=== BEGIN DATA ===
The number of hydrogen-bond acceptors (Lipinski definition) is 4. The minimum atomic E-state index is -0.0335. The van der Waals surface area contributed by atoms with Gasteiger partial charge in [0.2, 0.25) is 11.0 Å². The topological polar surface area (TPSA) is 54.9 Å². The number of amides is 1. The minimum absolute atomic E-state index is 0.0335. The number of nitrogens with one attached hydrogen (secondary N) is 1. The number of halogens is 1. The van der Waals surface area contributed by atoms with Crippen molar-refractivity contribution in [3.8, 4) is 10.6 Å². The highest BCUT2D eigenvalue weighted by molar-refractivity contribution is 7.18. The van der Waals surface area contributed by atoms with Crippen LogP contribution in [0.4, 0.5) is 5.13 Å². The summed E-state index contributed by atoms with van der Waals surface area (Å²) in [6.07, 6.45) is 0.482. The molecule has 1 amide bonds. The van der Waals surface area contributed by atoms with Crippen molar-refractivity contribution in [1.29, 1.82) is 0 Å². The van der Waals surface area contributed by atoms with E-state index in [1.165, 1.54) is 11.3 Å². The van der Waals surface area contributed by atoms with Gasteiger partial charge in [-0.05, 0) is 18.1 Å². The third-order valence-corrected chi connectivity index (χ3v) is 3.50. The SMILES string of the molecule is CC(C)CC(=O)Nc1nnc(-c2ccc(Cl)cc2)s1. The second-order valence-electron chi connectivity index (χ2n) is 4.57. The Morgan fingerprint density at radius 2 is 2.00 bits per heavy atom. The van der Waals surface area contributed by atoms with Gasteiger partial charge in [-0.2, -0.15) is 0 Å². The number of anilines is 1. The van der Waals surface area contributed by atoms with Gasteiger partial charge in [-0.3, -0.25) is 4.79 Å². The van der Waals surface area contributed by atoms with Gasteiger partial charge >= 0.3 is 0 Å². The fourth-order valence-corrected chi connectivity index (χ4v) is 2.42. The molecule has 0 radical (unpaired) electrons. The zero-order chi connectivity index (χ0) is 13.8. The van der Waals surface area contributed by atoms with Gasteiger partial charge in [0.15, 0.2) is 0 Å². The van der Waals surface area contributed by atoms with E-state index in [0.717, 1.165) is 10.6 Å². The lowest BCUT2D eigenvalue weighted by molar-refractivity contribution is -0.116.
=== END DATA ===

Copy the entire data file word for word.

The number of hydrogen-bond acceptors (Lipinski definition) is 4. The minimum atomic E-state index is -0.0335. The van der Waals surface area contributed by atoms with Gasteiger partial charge in [0.2, 0.25) is 11.0 Å². The topological polar surface area (TPSA) is 54.9 Å². The number of amides is 1. The minimum absolute atomic E-state index is 0.0335. The number of nitrogens with one attached hydrogen (secondary N) is 1. The number of halogens is 1. The van der Waals surface area contributed by atoms with Crippen molar-refractivity contribution in [3.8, 4) is 10.6 Å². The highest BCUT2D eigenvalue weighted by molar-refractivity contribution is 7.18. The van der Waals surface area contributed by atoms with Crippen LogP contribution in [0.4, 0.5) is 5.13 Å². The summed E-state index contributed by atoms with van der Waals surface area (Å²) in [6.07, 6.45) is 0.482. The molecule has 1 amide bonds. The van der Waals surface area contributed by atoms with Crippen molar-refractivity contribution in [1.29, 1.82) is 0 Å². The van der Waals surface area contributed by atoms with E-state index in [1.165, 1.54) is 11.3 Å². The van der Waals surface area contributed by atoms with Gasteiger partial charge in [-0.05, 0) is 18.1 Å². The third-order valence-corrected chi connectivity index (χ3v) is 3.50. The SMILES string of the molecule is CC(C)CC(=O)Nc1nnc(-c2ccc(Cl)cc2)s1. The second-order valence-electron chi connectivity index (χ2n) is 4.57. The Morgan fingerprint density at radius 2 is 2.00 bits per heavy atom. The van der Waals surface area contributed by atoms with Gasteiger partial charge in [-0.2, -0.15) is 0 Å². The number of anilines is 1. The van der Waals surface area contributed by atoms with Gasteiger partial charge in [-0.3, -0.25) is 4.79 Å². The van der Waals surface area contributed by atoms with Gasteiger partial charge >= 0.3 is 0 Å². The fourth-order valence-corrected chi connectivity index (χ4v) is 2.42. The molecule has 0 radical (unpaired) electrons. The zero-order chi connectivity index (χ0) is 13.8. The van der Waals surface area contributed by atoms with Gasteiger partial charge in [0.15, 0.2) is 0 Å². The van der Waals surface area contributed by atoms with E-state index in [0.717, 1.165) is 10.6 Å². The lowest BCUT2D eigenvalue weighted by molar-refractivity contribution is -0.116.